CONETQUOT SCHOOLS

Meet the candidates for Connetquot school board

Sam Desmond
Posted 5/29/20

Votes for school board members are at large, which means the two candidates with the most votes will win the seats. The vote will be done by absentee ballot only, due by June 9.

Milynn Augulis …

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CONETQUOT SCHOOLS

Meet the candidates for Connetquot school board

Posted

Votes for school board members are at large, which means the two candidates with the most votes will win the seats. The vote will be done by absentee ballot only, due by June 9.

Milynn Augulis (incumbent)

Serving the Connetquot Board of Education for the past six years (the last three as president), Augulis would like to continue her work with literacy, mental health, and science curricula expansion. The impetus for Augulis to run six years ago was her collaboration with teachers on the Columbia University Literacy Program. The program was met with enthusiasm by teachers, and Augulis calls this success “definitely one of the many highlighted moments serving on the board.”

Augulis hopes to continue to hold the district to fiscal responsibility and educating the whole child, enabling plat- forms that allow students to be college and career ready, and providing ample resources to staff.

Lee Kennedy (incumbent)

Serving 21 years on the school board, Kennedy cites her achievement in the anti-bullying initiative as her most important. Working with administration and staff, a program was introduced to the sixth-grade health curriculum that “involved show[ing] students how to cope with bullying, express[ing] their feelings, and how to help the student that is being bullied.” The program was implemented at no additional cost to the school budget.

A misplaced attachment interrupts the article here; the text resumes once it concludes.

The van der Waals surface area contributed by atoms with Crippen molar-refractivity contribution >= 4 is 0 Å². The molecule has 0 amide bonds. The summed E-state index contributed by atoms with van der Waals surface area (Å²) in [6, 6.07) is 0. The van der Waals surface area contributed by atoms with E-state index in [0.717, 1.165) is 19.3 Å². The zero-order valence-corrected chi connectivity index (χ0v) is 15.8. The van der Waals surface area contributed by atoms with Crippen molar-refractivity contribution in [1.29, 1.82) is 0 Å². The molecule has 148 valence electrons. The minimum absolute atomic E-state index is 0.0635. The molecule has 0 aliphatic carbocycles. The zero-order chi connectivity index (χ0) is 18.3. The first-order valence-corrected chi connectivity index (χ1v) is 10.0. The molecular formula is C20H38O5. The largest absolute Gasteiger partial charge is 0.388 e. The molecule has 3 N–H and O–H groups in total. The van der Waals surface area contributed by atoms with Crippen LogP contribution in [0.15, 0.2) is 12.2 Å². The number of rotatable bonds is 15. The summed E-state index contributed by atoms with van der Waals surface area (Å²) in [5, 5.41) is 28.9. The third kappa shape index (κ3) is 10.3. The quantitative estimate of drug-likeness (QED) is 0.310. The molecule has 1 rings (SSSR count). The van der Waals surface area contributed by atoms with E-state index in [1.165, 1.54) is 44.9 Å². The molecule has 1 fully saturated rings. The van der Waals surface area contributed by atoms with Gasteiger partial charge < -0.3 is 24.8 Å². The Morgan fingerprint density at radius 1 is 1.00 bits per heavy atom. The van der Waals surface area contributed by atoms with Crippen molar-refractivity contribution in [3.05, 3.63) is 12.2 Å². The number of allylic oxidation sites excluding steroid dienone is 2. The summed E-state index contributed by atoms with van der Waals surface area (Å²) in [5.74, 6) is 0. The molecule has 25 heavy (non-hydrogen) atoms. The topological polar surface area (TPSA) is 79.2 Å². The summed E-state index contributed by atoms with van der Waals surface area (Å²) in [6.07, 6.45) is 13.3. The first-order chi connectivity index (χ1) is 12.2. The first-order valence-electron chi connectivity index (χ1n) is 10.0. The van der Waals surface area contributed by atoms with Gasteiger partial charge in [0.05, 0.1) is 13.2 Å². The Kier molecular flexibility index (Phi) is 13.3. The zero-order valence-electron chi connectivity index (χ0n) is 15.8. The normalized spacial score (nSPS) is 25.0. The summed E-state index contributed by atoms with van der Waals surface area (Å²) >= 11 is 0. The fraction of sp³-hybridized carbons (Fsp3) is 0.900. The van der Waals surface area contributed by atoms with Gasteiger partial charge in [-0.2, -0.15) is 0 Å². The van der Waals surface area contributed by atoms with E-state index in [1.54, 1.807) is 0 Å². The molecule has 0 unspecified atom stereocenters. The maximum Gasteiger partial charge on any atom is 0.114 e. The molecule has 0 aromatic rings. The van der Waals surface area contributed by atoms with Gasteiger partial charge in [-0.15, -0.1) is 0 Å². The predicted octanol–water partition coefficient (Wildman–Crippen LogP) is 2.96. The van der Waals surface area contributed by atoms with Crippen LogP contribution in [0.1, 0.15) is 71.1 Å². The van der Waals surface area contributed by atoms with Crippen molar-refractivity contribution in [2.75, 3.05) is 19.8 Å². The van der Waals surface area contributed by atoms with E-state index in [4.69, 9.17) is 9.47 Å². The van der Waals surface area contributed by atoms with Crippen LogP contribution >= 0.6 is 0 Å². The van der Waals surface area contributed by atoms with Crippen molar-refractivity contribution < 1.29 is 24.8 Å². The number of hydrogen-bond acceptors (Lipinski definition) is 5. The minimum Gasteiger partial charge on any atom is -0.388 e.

Going forward, Kennedy would like to continue the school’s success with AP and Regents test scores and improving communication between board members.

Suzanne Martin

If elected to the board, Martin would like to focus on the mental health, discipline, and safety of students and staff, especially as the pandemic creates new challenges. She credits the community and school for “thinking outside the box” when it came to honoring 2020 seniors.

“I would love the opportunity to be part of reimagining and implementing new ways to educate and enhance our students’ success that promotes social and emotional growth and academic excellence.”

Terri McNamee

A 26-year resident of the community, McNamee has been critical of the board for not developing a “list of goals,” which she feels has “not allowed them to see the big picture and direct the district in one general direction.” Coming from a back- ground spanning three careers (adjunct math professor, actuary, and employee benefits), McNamee has cited her broad knowledge as a good match for a board member.

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